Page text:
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Syst Biol Reprod Med. 2014 Aug;60(4):199-205. doi: 10.3109/19396368.2014.912363. Epub 2014 Apr 23.

Protective effects of different antioxidants against cadmium induced oxidative damage in rat testis and prostate tissues.

Author information

1
Reproductive Physiology Laboratory, Department of Animal Sciences, Quaid-i-Azam University , Islamabad , Pakistan.

Abstract

The present study was performed to determine the effects of different antioxidants on testicular histopathology and oxidative damage induced by cadmium (Cd) in rat testis and prostate. Twenty five rats were equally divided into five groups (n = 5/group). The control group was injected subcutaneously with saline while the Cd alone treated group received a subcutaneous injection of 0.2 mg/kg CdCl(2). Other groups were treated with sulphoraphane (25 µg/rat), vitamin E (75 mg/kg), and Ficus Religiosa plant extract (100 mg/kg) orally along with subcutaneous injections of 0.2 mg/kg CdCl(2) for fifteen days. Oxidative damage in the testicular and prostate tissues were assessed by the estimation of catalase (CAT), peroxidase (POD), superoxide dismutase (SOD), and glutathione reductase (GSR) activity. Lipid peroxidation (TBARS), protein estimation, and histomorphology were also assessed. Cadmium exposure caused a significant decrease in antioxidant enzymes like CAT, POD, SOD, GSR, protein concentrations, and a marked increase in TBARS activity in rat testis and prostate. Histological examination of adult male rat testes showed a disruption in the arrangement of seminiferous tubules along with a reduction in the number of germ cells, Leydig cells, tunica albuginea thickness, diameter of seminiferous tubules, and height of germinal epithelium. Co-treatment with vitamin E, sulphoraphane, and Ficus religiosa were found to be effective in reversing Cd induced toxicity, representing potential therapeutic options to protect the reproductive tissues from the detrimental effects of Cd toxicity.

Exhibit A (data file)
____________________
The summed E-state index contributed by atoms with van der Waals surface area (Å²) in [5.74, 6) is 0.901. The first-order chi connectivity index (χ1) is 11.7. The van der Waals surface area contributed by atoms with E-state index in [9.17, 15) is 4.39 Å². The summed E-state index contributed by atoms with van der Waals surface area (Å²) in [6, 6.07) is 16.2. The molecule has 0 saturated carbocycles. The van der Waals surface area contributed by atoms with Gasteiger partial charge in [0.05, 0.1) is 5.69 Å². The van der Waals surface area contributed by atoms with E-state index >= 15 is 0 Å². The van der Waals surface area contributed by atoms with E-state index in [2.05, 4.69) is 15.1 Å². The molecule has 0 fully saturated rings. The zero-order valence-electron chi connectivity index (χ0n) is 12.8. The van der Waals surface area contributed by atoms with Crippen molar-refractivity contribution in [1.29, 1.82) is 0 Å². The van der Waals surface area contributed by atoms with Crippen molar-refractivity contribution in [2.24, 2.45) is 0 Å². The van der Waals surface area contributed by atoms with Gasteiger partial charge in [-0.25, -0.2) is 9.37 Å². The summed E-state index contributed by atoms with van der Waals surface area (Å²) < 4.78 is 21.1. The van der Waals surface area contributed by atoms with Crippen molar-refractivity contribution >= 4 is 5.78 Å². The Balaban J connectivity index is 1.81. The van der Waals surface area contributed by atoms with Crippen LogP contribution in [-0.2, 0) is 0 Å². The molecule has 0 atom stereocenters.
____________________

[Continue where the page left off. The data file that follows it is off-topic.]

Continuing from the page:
KEYWORDS:

Histopathology; oxidative damage; prostate; sulphoraphane; testis

PMID:
24758558
DOI:
10.3109/19396368.2014.912363
[Indexed for MEDLINE]

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